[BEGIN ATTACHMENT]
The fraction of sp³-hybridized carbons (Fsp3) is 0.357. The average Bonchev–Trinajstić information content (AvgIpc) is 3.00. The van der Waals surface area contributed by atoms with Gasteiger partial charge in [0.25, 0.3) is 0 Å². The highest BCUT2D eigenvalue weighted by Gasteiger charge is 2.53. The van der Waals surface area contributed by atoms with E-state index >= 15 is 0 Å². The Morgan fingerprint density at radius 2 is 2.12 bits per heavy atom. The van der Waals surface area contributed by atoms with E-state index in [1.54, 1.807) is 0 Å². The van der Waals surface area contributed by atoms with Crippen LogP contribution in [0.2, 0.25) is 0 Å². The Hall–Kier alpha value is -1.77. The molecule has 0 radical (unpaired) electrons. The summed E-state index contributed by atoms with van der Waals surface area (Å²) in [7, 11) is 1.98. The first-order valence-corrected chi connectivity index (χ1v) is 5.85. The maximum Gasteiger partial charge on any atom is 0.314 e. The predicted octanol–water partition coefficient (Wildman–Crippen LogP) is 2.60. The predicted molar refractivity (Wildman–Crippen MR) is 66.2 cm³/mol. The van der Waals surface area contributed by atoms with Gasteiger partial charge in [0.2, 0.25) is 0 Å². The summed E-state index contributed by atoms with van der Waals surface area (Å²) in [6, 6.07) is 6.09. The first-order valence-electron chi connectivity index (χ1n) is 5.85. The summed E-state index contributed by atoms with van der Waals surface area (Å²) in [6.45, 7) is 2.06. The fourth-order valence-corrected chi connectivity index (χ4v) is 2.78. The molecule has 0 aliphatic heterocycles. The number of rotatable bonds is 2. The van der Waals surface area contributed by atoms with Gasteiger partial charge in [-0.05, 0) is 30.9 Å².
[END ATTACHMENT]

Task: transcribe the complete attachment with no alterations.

The fraction of sp³-hybridized carbons (Fsp3) is 0.357. The average Bonchev–Trinajstić information content (AvgIpc) is 3.00. The van der Waals surface area contributed by atoms with Gasteiger partial charge in [0.25, 0.3) is 0 Å². The highest BCUT2D eigenvalue weighted by Gasteiger charge is 2.53. The van der Waals surface area contributed by atoms with E-state index >= 15 is 0 Å². The Morgan fingerprint density at radius 2 is 2.12 bits per heavy atom. The van der Waals surface area contributed by atoms with E-state index in [1.54, 1.807) is 0 Å². The van der Waals surface area contributed by atoms with Crippen LogP contribution in [0.2, 0.25) is 0 Å². The Hall–Kier alpha value is -1.77. The molecule has 0 radical (unpaired) electrons. The summed E-state index contributed by atoms with van der Waals surface area (Å²) in [7, 11) is 1.98. The first-order valence-corrected chi connectivity index (χ1v) is 5.85. The maximum Gasteiger partial charge on any atom is 0.314 e. The predicted octanol–water partition coefficient (Wildman–Crippen LogP) is 2.60. The predicted molar refractivity (Wildman–Crippen MR) is 66.2 cm³/mol. The van der Waals surface area contributed by atoms with Gasteiger partial charge in [0.2, 0.25) is 0 Å². The summed E-state index contributed by atoms with van der Waals surface area (Å²) in [6, 6.07) is 6.09. The first-order valence-electron chi connectivity index (χ1n) is 5.85. The summed E-state index contributed by atoms with van der Waals surface area (Å²) in [6.45, 7) is 2.06. The fourth-order valence-corrected chi connectivity index (χ4v) is 2.78. The molecule has 0 aliphatic heterocycles. The number of rotatable bonds is 2. The van der Waals surface area contributed by atoms with Gasteiger partial charge in [-0.05, 0) is 30.9 Å².